Fig. 506. - Surface anatomy of the region of the hip.

(iliotrochanteric line of Farabeuf). It marks roughly the posterior edge of the gluteus medius muscle and goes through the upper edge of the gluteus maximus. The gluteal artery and superior gluteal nerves cross this line at the junction of the upper and middle thirds, this being about opposite the posterior inferior spine. A line joining the tuberosity of the ischium and tip of the greater trochanter may be called the ischiotrochanteric line: it is crossed at the junction of its inner and middle thirds by the sciatic nerve.

The greater trochanter is marked by an eminence in thin people and a depression in the plump and fat. Its anterior upper edge is crossed by the tendon of the gluteus medius and cannot be readily outlined. Its upper posterior extremity or tip is readily distinguished and is the spot used for measurements. This point is called the tip of the greater trochanter and must be searched for posteriorly. It is opposite the centre of the head of the femur and is on a level with the spine of the pubis.

The Roser-Nelaton line is one drawn from the anterior superior spine to the tuberosity of the ischium. It passes through the tip of the greater trochanter. It is of importance in fractures and dislocations (Fig. 507).

Bryant's triangle ("Bryant's Surgery", vol. ii, p. 412) is to be drawn while the patient is lying on his back. One side is a perpendicular let fall from the anterior superior spine to the table, the other side is one joining the anterior superior spine and the tip of the greater trochanter, the base is a line running horizontally from the tip of the greater trochanter to the perpendicular line (Fig. 507). If the tip of the trochanter becomes elevated, as in fractures of the neck of the femur, it shortens the base of the triangle on the affected side as compared with the base of the triangle on the sound side.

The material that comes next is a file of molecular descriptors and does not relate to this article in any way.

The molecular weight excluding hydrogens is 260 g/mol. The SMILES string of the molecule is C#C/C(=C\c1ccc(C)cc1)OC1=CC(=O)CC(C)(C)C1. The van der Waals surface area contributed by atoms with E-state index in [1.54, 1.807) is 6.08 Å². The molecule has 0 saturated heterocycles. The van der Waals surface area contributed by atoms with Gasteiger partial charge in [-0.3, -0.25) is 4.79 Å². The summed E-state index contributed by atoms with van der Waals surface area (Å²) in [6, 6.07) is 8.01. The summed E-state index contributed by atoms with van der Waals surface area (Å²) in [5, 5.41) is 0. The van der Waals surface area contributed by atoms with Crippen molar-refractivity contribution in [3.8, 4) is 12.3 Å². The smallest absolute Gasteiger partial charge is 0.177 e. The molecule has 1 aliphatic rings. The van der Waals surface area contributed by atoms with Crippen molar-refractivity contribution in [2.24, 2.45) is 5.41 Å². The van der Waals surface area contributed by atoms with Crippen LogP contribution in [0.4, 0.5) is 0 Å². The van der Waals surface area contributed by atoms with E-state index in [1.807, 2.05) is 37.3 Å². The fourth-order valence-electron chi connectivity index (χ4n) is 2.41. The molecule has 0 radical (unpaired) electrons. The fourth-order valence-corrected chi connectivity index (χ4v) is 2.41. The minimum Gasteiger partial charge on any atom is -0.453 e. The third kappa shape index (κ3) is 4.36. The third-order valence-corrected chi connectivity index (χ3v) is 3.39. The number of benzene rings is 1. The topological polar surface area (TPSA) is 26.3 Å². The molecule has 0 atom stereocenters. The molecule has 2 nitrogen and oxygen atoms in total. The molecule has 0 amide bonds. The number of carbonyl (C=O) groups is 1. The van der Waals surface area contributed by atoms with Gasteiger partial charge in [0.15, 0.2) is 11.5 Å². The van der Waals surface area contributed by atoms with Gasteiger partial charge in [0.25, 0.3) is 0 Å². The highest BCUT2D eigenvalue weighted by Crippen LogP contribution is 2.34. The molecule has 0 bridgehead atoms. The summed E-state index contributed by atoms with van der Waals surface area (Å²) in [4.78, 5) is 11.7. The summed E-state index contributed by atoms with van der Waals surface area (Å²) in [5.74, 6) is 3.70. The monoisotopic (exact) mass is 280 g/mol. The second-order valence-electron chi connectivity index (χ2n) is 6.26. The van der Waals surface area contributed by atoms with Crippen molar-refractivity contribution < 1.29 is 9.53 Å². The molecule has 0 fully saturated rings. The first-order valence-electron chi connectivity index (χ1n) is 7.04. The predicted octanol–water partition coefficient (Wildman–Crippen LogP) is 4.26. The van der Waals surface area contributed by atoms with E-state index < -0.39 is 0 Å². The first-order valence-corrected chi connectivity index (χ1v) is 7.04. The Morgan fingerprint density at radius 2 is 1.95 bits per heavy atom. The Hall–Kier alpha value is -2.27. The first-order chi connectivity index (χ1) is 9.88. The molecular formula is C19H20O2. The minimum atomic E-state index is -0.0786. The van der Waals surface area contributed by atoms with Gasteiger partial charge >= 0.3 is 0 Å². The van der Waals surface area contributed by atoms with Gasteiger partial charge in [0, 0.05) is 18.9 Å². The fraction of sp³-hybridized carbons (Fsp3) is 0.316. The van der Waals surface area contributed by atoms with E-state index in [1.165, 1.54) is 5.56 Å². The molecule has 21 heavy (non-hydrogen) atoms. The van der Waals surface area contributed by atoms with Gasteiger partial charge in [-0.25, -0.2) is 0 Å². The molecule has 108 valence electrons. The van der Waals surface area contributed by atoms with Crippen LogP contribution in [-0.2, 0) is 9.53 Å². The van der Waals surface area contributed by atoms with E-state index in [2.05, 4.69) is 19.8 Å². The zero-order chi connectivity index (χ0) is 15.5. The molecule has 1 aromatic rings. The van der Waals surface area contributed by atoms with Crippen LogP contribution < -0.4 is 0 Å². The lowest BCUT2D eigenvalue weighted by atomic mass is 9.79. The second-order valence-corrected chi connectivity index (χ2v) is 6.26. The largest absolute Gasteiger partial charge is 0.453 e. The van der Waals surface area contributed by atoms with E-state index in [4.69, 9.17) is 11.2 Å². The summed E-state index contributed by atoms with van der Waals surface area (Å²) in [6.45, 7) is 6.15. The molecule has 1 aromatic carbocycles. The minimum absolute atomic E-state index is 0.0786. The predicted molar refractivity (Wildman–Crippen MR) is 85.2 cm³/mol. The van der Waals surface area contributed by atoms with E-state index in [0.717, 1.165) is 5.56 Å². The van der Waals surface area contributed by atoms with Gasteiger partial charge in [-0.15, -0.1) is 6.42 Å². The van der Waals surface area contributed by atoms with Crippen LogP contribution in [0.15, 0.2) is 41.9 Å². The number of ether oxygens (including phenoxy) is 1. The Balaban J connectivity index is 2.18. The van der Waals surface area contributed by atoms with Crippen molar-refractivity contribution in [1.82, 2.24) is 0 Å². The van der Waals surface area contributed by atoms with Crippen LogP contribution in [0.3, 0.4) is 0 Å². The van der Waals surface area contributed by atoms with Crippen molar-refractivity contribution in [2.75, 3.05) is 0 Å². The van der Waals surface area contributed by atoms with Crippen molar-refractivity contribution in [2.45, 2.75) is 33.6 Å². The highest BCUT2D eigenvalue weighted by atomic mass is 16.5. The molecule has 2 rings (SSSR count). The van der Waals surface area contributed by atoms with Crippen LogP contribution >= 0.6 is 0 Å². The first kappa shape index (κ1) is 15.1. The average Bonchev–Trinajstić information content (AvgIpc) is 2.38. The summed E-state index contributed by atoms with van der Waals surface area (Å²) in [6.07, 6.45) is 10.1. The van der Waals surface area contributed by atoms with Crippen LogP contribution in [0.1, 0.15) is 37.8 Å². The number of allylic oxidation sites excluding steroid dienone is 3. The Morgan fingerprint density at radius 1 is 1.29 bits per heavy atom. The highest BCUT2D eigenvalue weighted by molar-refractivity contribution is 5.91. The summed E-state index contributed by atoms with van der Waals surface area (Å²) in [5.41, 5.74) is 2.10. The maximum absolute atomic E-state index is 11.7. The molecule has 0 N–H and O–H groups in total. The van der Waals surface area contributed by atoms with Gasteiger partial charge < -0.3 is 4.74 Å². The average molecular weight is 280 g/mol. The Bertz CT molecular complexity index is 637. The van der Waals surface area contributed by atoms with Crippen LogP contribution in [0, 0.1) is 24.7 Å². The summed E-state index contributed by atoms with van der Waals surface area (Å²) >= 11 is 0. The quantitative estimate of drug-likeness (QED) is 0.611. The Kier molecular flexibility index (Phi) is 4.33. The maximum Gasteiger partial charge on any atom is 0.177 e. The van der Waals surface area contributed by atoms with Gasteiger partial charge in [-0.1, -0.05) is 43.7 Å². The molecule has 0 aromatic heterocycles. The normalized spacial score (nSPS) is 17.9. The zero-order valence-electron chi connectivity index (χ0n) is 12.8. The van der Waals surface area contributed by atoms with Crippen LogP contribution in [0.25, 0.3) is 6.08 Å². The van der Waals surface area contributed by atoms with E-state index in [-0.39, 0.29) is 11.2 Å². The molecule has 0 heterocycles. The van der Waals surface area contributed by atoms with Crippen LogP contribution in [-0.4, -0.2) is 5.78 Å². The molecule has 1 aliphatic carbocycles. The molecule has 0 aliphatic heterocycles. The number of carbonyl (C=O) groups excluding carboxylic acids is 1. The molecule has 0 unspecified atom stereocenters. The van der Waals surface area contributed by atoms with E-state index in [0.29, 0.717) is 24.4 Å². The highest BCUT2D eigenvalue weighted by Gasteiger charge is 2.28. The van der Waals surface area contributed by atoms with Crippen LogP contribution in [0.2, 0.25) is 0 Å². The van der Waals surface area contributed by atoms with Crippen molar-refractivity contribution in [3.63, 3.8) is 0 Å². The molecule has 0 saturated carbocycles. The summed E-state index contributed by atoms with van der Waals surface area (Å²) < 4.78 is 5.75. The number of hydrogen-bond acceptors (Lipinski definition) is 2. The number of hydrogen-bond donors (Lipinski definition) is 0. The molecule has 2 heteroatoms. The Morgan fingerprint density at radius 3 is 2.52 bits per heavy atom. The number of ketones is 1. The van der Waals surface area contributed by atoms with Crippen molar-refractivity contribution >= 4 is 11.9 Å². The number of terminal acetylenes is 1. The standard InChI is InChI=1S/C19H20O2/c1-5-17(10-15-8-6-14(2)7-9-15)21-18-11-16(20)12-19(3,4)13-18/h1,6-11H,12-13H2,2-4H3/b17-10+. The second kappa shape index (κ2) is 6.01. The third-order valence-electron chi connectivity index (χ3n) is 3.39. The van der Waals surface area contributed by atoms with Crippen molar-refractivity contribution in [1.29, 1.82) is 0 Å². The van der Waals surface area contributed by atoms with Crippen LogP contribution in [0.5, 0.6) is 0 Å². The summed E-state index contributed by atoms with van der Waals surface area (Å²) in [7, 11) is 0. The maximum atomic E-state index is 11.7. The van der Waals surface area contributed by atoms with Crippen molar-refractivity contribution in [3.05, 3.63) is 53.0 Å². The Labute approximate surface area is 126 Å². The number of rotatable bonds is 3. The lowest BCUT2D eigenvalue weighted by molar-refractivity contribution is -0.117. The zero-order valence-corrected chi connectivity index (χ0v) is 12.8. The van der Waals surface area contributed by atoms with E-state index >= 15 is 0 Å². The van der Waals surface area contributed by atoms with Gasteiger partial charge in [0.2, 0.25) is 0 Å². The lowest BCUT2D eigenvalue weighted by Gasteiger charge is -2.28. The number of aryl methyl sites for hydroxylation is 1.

The anterior iliotrochanteric line may be designated as a line joining the anterior superior spine and the tip of the greater trochanter. In normal individuals it slopes downward and backward, forming an iliotrochanteric angle (b a c, Fig. 507) of about 30 degrees. In cases of fracture or luxation this angle becomes reduced as the shortening increases until the tip reaches the level of the anterior superior spine. A rough estimate of this angle by sight and palpation usually enables one to decide immediately as to the presence of shortening from fracture or luxation without the trouble of erecting Bryant's triangle. The anterior iliotrochanteric line forms the anterior side of Bryant's triangle and the anterior half of the Roser-Nelaton line.

The gluteal cleft separates the buttocks. In its lower portion can be felt the coccyx. The gluteal (gluteofemoral) fold is formed mainly by the subcutaneous fatty tissues and passes horizontally outward from the lower part of the gluteal cleft. A shortening of the leg on either side causes the corresponding fold to incline downward. It is marked in extension and gradually lessens on flexion and disappears when 90 degrees is reached. It is crossed obliquely downward and outward at about its middle by the lower edge of the gluteus maximus. Its disappearance in coxalgia is caused by the flexion incident to that affection.